Sunday, 13 April, 2008

Why China’s Reds fear religious freedom

Sudheendra Kulkarni writes for Indian Express

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The anti-religious and dictatorial communist officials who have been badmouthing the Dalai Lama, one of the greatest living spiritual gurus in the world, cannot be expected to know about Asra Nomani, the celebrated author of Standing Alone in Mecca: An American Woman’s Struggle for the Soul of Islam. But if anyone in China wants to know why His Holiness is revered by Indians and those in the rest of the world who do not equate religion with “the opium of the people”, should turn to this book by the Bombay-born Indian-American journalist (formerly with The Wall Street Journal). This is how Nomani begins her fascinating account of self-discovery.
ALLAHABAD, INDIA: One hot winter afternoon, I was lost in India on the banks of the Ganges, a river holy to Hindus... By chance, my path intersected with the spiritual leader of Tibetan Buddhists, the Dalai Lama, inside an ashram, and he set me off on my holy pilgrimage to the heart of Islam. It was January 2001, and I was, quite fittingly, in the city of Allahabad, “the city of Allah,” the name by which my Muslim identity taught me to beckon God.
Although a Buddhist, the Dalai Lama, like millions of Hindu pilgrims, was in a dusty tent village erected outside Allahabad to make a holy pilgrimage to the waters there for the Maha Kumbha Mela. He joined the chanting of a circle of devotees dressed all in white. When they had finished, I followed the Dalai Lama to a press conference...(where) an Indian journalist raised his hand. “Are Muslims violent?” he asked.
My stomach tightened. This question reflected a stereotype of the people of my religion, but, alas, the national flag of Saudi Arabia, the country that considers itself the guardian of Islam’s holiest cities—two historical sites called Mecca and Medina—includes the sword... The Dalai Lama smiled. “We are all violent as religions,” he said. After pausing, he added, “Even Buddhists... We must stop looking at the past, and look at the present and the future.”
Nomani’s own question at the press conference was: “What is it that our leaders can do to transcend the issues of power that make them turn the people of different religions against each other?” His Holiness answered: “There are three things we must do. Read the scholars of each other’s religions. Talk to the enlightened beings in each other’s religions. Finally, do the pilgrimages of each other’s religions.”
The picture of the Dalai Lama that Nomani presents is that of a true spiritual giant, one who respects all faiths, nurtures ill-will towards none, and is candid in admitting that even followers of his faith might sometimes do wrong things. He has displayed these and several other positive qualities in his leadership on the Tibetan issue. He has exhorted his followers not to use violence in protesting against their ill-treatment in China. He has wished well for the successful organisation of Beijing Olympics. He has been most reasonable in the dialogue he wishes to have with the Chinese leadership to find a just solution to the issue that has been agitating him and his people ever since China annexed Tibet in 1951. And yet, Beijing portrays him as a demon.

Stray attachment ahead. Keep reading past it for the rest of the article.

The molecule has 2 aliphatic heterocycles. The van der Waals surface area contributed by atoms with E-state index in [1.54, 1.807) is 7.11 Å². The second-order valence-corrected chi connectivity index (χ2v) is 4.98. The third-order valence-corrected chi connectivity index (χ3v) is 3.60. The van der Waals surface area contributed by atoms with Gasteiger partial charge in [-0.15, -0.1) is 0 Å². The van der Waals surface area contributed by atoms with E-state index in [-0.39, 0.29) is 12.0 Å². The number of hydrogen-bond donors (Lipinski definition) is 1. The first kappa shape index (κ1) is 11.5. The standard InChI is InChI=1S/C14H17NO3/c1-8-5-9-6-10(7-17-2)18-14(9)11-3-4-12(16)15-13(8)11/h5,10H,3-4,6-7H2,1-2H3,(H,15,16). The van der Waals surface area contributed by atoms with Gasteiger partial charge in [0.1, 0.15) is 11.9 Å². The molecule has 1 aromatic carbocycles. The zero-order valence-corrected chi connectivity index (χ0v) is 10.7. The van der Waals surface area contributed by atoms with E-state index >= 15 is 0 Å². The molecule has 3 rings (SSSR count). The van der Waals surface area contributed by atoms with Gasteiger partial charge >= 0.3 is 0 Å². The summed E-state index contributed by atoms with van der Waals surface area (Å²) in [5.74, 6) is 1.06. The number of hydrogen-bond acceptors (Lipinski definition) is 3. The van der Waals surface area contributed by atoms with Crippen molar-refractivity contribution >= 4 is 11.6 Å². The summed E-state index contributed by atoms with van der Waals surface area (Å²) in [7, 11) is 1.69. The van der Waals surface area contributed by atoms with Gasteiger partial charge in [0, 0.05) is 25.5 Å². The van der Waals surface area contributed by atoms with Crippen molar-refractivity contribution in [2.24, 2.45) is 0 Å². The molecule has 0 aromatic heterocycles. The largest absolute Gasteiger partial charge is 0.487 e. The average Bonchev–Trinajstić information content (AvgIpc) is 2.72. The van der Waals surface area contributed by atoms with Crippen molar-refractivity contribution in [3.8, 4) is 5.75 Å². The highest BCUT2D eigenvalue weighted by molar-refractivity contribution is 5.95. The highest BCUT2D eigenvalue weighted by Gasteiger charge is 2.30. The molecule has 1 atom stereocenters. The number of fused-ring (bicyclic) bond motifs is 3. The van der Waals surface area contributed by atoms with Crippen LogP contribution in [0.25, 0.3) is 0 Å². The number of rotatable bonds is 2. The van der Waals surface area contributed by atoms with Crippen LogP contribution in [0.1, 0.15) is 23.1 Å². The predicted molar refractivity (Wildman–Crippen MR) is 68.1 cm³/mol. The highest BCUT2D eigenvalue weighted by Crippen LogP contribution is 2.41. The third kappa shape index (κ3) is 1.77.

Pallavi Aiyar, The Hindu newspaper’s Beijing correspondent, whose reports on China are among the best to appear in the Indian media, recently wrote: “For Beijing to appear ‘soft’ on the Dalai Lama would be as politically unpalatable domestically as it would be in the United States were Washington to decide to engage in dialogue with Osama bin Laden.”
It is high time China did some honest introspection as to why, despite its proud and spectacular economic progress, the Olympic torch is inviting protests in city after city around the globe. The world may admire China for planning to host what promises to be the most fabulous Olympics ever—the recently opened third airport terminal in Beijing is truly Olympian in size: it is two miles long and bigger than all the five terminals of London’s Heathrow airport put together. But to earn respect, China must grant basic freedom, above all, religious freedom, to its people.
This is where the contrast between India and China is the most glaring. While religion and spirituality have been ruthlessly suppressed in communist China, these continue to be the soul of India, where people of all faiths can practise their beliefs unhindered. India has always placed saints and mahatmas on a higher pedestal than politicians. This explains why the Dalai Lama, seen as a living embodiment of Buddhism’s universalist ideals, is widely respected in India. Communist China has no place for any saintly figure. It recognises only one God: the Party. Can we imagine the Party giving the Dalai Lama the freedom to move around in China, preach his ideals, go on pilgrimages, address press conferences and participate in inter-faith celebrations? This can happen only when China, home to a great and ancient civilisation, discards the Party, which, for its own survival, has turned the country into a spiritually barren land.

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